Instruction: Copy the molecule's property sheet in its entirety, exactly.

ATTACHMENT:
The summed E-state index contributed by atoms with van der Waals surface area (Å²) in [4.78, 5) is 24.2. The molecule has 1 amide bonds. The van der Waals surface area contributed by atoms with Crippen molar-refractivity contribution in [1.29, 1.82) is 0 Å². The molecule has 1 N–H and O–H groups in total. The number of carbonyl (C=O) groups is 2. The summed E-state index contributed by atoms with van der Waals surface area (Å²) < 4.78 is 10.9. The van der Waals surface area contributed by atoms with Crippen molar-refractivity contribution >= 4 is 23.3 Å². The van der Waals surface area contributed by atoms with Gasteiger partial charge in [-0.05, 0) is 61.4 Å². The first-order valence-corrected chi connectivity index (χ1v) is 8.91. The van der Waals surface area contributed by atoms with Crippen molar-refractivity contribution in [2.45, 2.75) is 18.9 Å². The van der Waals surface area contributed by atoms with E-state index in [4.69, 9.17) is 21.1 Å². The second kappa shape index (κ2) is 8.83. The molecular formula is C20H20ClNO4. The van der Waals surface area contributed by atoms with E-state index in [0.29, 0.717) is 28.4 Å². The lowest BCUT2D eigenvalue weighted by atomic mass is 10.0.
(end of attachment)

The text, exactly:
The summed E-state index contributed by atoms with van der Waals surface area (Å²) in [4.78, 5) is 24.2. The molecule has 1 amide bonds. The van der Waals surface area contributed by atoms with Crippen molar-refractivity contribution in [1.29, 1.82) is 0 Å². The molecule has 1 N–H and O–H groups in total. The number of carbonyl (C=O) groups is 2. The summed E-state index contributed by atoms with van der Waals surface area (Å²) < 4.78 is 10.9. The van der Waals surface area contributed by atoms with Crippen molar-refractivity contribution >= 4 is 23.3 Å². The van der Waals surface area contributed by atoms with Gasteiger partial charge in [-0.05, 0) is 61.4 Å². The first-order valence-corrected chi connectivity index (χ1v) is 8.91. The van der Waals surface area contributed by atoms with Crippen molar-refractivity contribution in [2.45, 2.75) is 18.9 Å². The van der Waals surface area contributed by atoms with E-state index in [4.69, 9.17) is 21.1 Å². The second kappa shape index (κ2) is 8.83. The molecular formula is C20H20ClNO4. The van der Waals surface area contributed by atoms with E-state index in [0.29, 0.717) is 28.4 Å². The lowest BCUT2D eigenvalue weighted by atomic mass is 10.0.